In Electrification Insights, Insights

EV Sales Set To Soar Even Faster Than Petrol Pump Prices

Energy prices are soaring. There are many different reasons for this, but in Europe the Russian invasion of Ukraine is certainly causing untold instability. Many European nations have relied extensively on Russia for energy and some, like Germany, have turned away from nuclear power generation. Europe has a major energy crisis. In addition to gas and electricity prices going up, petrol pump prices are also at record levels. Drivers in the UK are now paying around £1.67 a litre – that’s 2 Euros or about $2.20. These are record petrol pump prices and some analysts are predicting a semi-lockdown as people work from home and avoid commuting or unnecessary travel.

All this uncertainty about energy prices is causing many consumers to look again at one of the key advantages of electric vehicles (EVs) – you never need to ever visit a petrol pump again. Although the higher cost of electricity at home does mean that recharging is becoming more expensive, it remains only a fraction of the cost of filling a car that uses petrol. Typically the electricity cost when recharging an EV is less that 10% of the comparable fuel bills for a traditional car – and with petrol pump prices soaring this ratio may be even more favourable for EVs now.

Recent research from the US shows some interesting insights into consumer behaviour. Both the changing price of electricity and petrol changes the intention of consumers to purchase an EV, but the fluctuating petrol price is four to six times more influential on consumer intentions.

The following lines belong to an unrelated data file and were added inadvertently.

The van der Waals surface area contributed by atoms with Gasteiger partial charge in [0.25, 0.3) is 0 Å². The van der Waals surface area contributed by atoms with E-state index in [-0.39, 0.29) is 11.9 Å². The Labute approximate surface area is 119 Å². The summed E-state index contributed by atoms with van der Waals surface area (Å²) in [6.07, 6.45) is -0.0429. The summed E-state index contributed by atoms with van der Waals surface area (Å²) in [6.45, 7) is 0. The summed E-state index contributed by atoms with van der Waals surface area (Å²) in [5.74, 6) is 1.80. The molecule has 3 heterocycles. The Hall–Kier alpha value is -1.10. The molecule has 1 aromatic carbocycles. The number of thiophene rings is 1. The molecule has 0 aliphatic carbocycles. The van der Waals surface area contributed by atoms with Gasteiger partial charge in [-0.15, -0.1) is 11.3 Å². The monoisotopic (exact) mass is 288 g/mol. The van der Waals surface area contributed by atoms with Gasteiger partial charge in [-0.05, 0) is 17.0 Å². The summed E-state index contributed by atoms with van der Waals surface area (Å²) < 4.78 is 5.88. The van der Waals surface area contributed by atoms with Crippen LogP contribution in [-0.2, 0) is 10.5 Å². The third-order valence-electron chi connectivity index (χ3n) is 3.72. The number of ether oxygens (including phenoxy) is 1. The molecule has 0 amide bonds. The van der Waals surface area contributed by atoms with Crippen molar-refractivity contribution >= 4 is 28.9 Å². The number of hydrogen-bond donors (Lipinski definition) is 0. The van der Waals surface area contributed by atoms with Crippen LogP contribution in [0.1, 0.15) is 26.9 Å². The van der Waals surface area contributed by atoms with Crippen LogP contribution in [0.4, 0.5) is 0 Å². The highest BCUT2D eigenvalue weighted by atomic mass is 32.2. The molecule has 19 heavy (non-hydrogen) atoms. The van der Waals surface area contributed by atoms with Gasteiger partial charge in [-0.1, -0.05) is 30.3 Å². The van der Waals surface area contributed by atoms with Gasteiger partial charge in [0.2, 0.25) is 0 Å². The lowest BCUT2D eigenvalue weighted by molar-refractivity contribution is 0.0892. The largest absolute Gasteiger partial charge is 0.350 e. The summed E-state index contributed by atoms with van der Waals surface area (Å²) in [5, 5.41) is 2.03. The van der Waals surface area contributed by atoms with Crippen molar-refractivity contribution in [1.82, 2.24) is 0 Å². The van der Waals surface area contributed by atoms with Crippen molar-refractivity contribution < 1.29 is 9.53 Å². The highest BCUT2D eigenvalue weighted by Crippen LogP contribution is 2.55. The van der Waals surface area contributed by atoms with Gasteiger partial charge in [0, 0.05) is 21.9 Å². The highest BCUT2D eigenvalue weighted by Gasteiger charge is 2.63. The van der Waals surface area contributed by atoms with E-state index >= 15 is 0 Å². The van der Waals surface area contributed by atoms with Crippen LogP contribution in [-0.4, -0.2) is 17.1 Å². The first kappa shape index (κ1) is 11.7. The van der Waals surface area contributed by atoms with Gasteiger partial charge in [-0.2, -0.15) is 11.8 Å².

This is because people are usually far more aware of the changing petrol pump prices than electricity prices. So even if electricity bills are also increasing, this has much less of an effect on EV purchasing intention than the rising price of petrol at the pumps.

This is an important observation because all forms of energy are becoming more expensive at present, but increasing home electricity bills do not appear to be significantly damaging the intent to purchase an EV.

Last year, around 4 million new EVs were shipped by auto manufacturers. This year the industry analyst Gartner has suggested that over 6 million will be shipped. There are tens of millions of EVs across Europe, but with this rate of acceleration it is feasible to imagine that by the end of this decade almost all new cars sold will be EVs.

The same Gartner analysis predicts that the number of public EV chargers will surpass 2 million globally this year. All indications are that the infrastructure is now growing at a similar pace to EV sales. With no indication that petrol prices are going to drop anytime soon, it looks like the analyst predictions may even be conservative.

More people want to move away from a reliance on petrol and fears such as ‘range anxiety’ are now looking less and less like a reason to not jump into the world of EV ownership. 2022 is likely to be the year when EV purchases go mainstream and the soaring cost of petrol may well have made this happen.

Please get in touch with me directly on LinkedIn here if you want to discuss these ideas further. Interested in learning more about electric vehicle customer experience solutions? Please contact ICON’s Mark Matthews.

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